The Japan Coast Guard and prosecution authorities concluded Saturday that video footage of recent collisions between a JCG vessels and a Chinese trawler leaked to the Internet was authentic.
They said their investigation into the leaking of the footage of the Sept. 7 collisions showed the leaked footage was identical to one of a dozen video files that the JCG office on Ishigaki Island, Okinawa Prefecture, submitted to the Naha District Public Prosecutors Office in the prefecture.
The footage leaked to YouTube, totaling about 44 minutes in length and comprising six clips, exactly matched a file prepared by JCG officials for submission to prosecutors as evidence, the officials said.
However, there were subtle differences between the original and leaked video clips in subtitles explaining what was happening at the time of the collisions, according to the officials.
As the differences could lead to identification of who first posted the video clips on the video-sharing Web site shortly after 4 p.m. Thursday, investigators were conducting a thorough and detailed analysis of the leaked video footage, they said.
Prosecution sources said the differences might have occurred when the person or persons responsible for the leak split the original footage into the six clips.
The prosecution authorities, meanwhile, said they had concluded their analysis of video recordings on Internet servers at the Naha District Public Prosecutors Office, Fukuoka High Public Prosecutors Office and the Supreme Public Prosecutors Office in connection with the video footage in question.
The JCG and prosecution authorities said their investigation of prosecutors and assistant prosecutors who downloaded the same video files as the leaked ones using their respective servers at the three prosecution offices showed no evidence of any unauthorized access to or downloading of the files.
The Naha District Public Prosecutors Office, after receiving the collision footage from the Ishigaki Coast Guard Office and putting it into the the office's exclusive server, had the servers at the high and supreme prosecution offices upload the footage as evidence in preparation for possible court proceedings involving the captain of the trawler that rammed the JCG vessels, district prosecution officials said.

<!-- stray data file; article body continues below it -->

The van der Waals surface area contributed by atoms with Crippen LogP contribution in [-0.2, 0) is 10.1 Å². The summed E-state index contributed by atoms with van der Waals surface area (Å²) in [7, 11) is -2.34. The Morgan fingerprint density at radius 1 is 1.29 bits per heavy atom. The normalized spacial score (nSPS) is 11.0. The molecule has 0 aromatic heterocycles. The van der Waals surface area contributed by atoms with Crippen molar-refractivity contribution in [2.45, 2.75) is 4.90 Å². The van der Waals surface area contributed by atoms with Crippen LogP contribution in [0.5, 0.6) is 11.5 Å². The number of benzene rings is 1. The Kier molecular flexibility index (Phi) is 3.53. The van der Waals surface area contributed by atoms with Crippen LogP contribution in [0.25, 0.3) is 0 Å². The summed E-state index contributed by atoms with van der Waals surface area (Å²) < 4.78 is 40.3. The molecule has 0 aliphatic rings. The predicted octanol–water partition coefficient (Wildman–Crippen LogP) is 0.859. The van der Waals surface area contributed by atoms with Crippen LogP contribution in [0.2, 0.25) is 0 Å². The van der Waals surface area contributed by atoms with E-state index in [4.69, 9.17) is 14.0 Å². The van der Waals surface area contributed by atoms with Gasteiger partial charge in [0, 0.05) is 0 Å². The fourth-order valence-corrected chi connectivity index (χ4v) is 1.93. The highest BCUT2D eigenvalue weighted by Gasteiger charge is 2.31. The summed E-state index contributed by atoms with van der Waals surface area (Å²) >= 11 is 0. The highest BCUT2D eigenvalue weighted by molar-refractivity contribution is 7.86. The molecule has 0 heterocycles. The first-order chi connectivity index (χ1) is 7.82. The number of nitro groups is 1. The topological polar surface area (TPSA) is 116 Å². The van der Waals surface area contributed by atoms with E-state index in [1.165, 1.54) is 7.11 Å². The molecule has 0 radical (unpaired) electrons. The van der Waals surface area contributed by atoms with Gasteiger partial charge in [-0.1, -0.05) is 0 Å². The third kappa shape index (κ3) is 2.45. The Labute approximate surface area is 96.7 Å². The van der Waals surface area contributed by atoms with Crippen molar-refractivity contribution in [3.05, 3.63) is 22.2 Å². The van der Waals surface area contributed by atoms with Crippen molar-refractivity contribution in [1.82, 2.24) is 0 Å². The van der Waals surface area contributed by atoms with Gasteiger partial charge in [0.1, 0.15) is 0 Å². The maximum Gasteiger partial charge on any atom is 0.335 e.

Viewing the video footage via the servers is impossible without inputting an authorized ID and password.
No more than three or four people at the Supreme Prosecutors Office and the Fukuoka High Prosecutors Office, respectively, were authorized to view the footage. About 10 people at the Naha District Public Prosecutors Office were authorized to do so, the authorities said.
They said a group of prosecutors charged with investigating the leak will continue their probe, with a view to officially announcing the results early this week.
On Saturday morning, the JCG dispatched two additional officials from its headquarters in Kasumigaseki, Tokyo, and the Yokohama-based No. 3 regional JCG head office to the Ishigaki Coast Guard Office to bolster an investigation into how the video footage was stored.
The JCG headquarters sent four officials on Friday to the Ishigaki office to look into circumstances surrounding the leak.
The officials in charge of the probes were analyzing access records for the computer at the Ishigaki office on which original video footage was edited into about a dozen files for investigation purposes, according to officials at JCG headquarters.
Of about 130 officials working at the Ishigaki Coast Guard Office, the PCs and related belongings of about 10 personnel engaged in the investigation of the Senkaku collisions were examined Saturday, the JCG headquarters said.